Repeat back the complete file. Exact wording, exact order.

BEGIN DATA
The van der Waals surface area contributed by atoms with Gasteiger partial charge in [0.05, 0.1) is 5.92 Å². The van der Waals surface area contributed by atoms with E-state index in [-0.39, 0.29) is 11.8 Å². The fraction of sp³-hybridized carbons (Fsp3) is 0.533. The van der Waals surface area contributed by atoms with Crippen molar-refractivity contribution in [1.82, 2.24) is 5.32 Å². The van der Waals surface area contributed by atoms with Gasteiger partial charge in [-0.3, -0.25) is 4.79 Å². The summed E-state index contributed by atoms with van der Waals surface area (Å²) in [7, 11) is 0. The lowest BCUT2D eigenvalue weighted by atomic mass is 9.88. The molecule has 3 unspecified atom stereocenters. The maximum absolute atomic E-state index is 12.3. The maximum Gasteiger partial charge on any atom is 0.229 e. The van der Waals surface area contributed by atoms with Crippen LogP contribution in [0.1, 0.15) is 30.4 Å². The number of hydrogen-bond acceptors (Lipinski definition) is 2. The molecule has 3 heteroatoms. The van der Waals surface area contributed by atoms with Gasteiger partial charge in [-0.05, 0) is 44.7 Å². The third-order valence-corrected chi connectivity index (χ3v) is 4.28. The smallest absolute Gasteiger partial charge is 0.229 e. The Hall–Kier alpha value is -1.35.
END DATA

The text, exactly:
The van der Waals surface area contributed by atoms with Gasteiger partial charge in [0.05, 0.1) is 5.92 Å². The van der Waals surface area contributed by atoms with E-state index in [-0.39, 0.29) is 11.8 Å². The fraction of sp³-hybridized carbons (Fsp3) is 0.533. The van der Waals surface area contributed by atoms with Crippen molar-refractivity contribution in [1.82, 2.24) is 5.32 Å². The van der Waals surface area contributed by atoms with Gasteiger partial charge in [-0.3, -0.25) is 4.79 Å². The summed E-state index contributed by atoms with van der Waals surface area (Å²) in [7, 11) is 0. The lowest BCUT2D eigenvalue weighted by atomic mass is 9.88. The molecule has 3 unspecified atom stereocenters. The maximum absolute atomic E-state index is 12.3. The maximum Gasteiger partial charge on any atom is 0.229 e. The van der Waals surface area contributed by atoms with Crippen LogP contribution in [0.1, 0.15) is 30.4 Å². The number of hydrogen-bond acceptors (Lipinski definition) is 2. The molecule has 3 heteroatoms. The van der Waals surface area contributed by atoms with Gasteiger partial charge in [-0.05, 0) is 44.7 Å². The third-order valence-corrected chi connectivity index (χ3v) is 4.28. The smallest absolute Gasteiger partial charge is 0.229 e. The Hall–Kier alpha value is -1.35.